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This question has puzzled me for a while. I know that earth's mantle is made of different minerals, metals and rocks etc. and that has always made complete sense to me. But why is the inner core made of an iron-nickel alloy? The only reasons that I could come up with (they are kind of crazy) is that:

A. The iron-nickel alloy that composes the inner core is heavier than other elements in the mantle and outer core, causing it to sink to the center of earth.

B. Since both iron and nickel and attracted to magnets earth's magnetic field drew the to metals into the inner core mixing them into the alloy.

C. Earth started as a giant asteroid composed of an iron-nickel alloy (which many are), and other materials from space built upon it causing earth to have an iron-nickel core (I told you they were crazy!).

But these explanations don't really make much sense to me.

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    $\begingroup$ A is correct, essentially. This happened when Earth formed. $\endgroup$ – Neo Apr 25 '14 at 18:28
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    $\begingroup$ It happened shortly after the Earth formed, not when. That planetary differentiation represented a huge drop in potential energy. It's the principle of minimum potential energy again, the same reason why the Earth is an oblate spheroid. $\endgroup$ – David Hammen May 2 '14 at 1:40
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The first thing you should think about is how the accretionary disk cooled and the cosmochemical constraints this put on Earth (But I am not going into details here). From studying meteorites it is apparent that the oldest meteorites don't show signs of chemical differentiation (e.g. melting, ...) and are thought to represent the solids that formed from the accretionary disk. Because of their characteristic round structures, chondrules, they are called Chondrites. The most chemically primitive Chondrites (e.g. https://en.wikipedia.org/wiki/Allende_meteorite) roughly have the same composition as Earth. This is why it is thought that Earth formed by accretion of these smaller chondritic objects.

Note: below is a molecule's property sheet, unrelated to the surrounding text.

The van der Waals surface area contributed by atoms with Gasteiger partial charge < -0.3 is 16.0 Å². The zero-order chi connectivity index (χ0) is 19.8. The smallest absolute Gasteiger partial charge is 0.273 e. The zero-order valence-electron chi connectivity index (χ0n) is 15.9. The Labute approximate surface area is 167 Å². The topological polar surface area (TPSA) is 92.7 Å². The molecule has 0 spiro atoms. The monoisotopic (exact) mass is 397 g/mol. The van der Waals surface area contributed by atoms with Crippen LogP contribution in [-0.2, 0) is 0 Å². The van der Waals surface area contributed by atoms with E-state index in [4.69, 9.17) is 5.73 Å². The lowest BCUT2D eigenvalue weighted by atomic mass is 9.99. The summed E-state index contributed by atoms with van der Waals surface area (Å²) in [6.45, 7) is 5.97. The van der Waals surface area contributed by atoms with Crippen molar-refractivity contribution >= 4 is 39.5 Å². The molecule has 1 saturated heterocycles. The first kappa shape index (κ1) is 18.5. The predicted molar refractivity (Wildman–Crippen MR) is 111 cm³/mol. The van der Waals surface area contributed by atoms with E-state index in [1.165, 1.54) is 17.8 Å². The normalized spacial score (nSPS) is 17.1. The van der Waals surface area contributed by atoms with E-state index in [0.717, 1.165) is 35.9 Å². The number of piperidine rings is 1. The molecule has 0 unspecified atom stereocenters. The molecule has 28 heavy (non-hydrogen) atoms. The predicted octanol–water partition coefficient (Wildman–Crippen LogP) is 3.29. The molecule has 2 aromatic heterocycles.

There are also other meteorites called "achondrites", meaning "no chondrules". They show signs of chemical differentiation (we can find stony-, stony-iron-, and iron-achondrites). For this chemical differentiation to happen it is necessary to think of the meteorite as having a parent body, on which this differentiation took place. These parent bodies differentiated similar to earth into an iron-nickel core (iron-achondrites), an olivine-rich mantle (stony and stony-irons) and a silicate crust (stony-achondrites). Because differentiation takes time, it is somewhat unlikely that a parent body formed, was destroyed and the iron-core was recycled to nucleate Earth (Earth has roughly the same radiometric age as many meteorites). So your suggestion C would take quite some explaining. Also suggestion B is not temporally possible, because the magnetic field needs a liquid iron core to work and therefore only came into existence after the iron migrated to the core.

http://www.nature.com/nature/journal/v491/n7422/fig_tab/nature11565_F4.html - Current thoughts about differentiation

A few words about iron-nickel. This has something to do with the abundance of elements in the accretionary disk (http://upload.wikimedia.org/wikipedia/commons/e/e6/SolarSystemAbundances.png). Iron and Nickel are very common elements. They are also siderophile, which means, that when a chondrite melts, the iron will try to separate from the sulfide- and silicate-melt. Because of the larger density of this melt, it will try to move towards the core of a planet. But it is very likely that other elements form a certain percentage of the core's chemical composition and it can be reckoned that this will be similar to some of the compositions of iron-meteorites.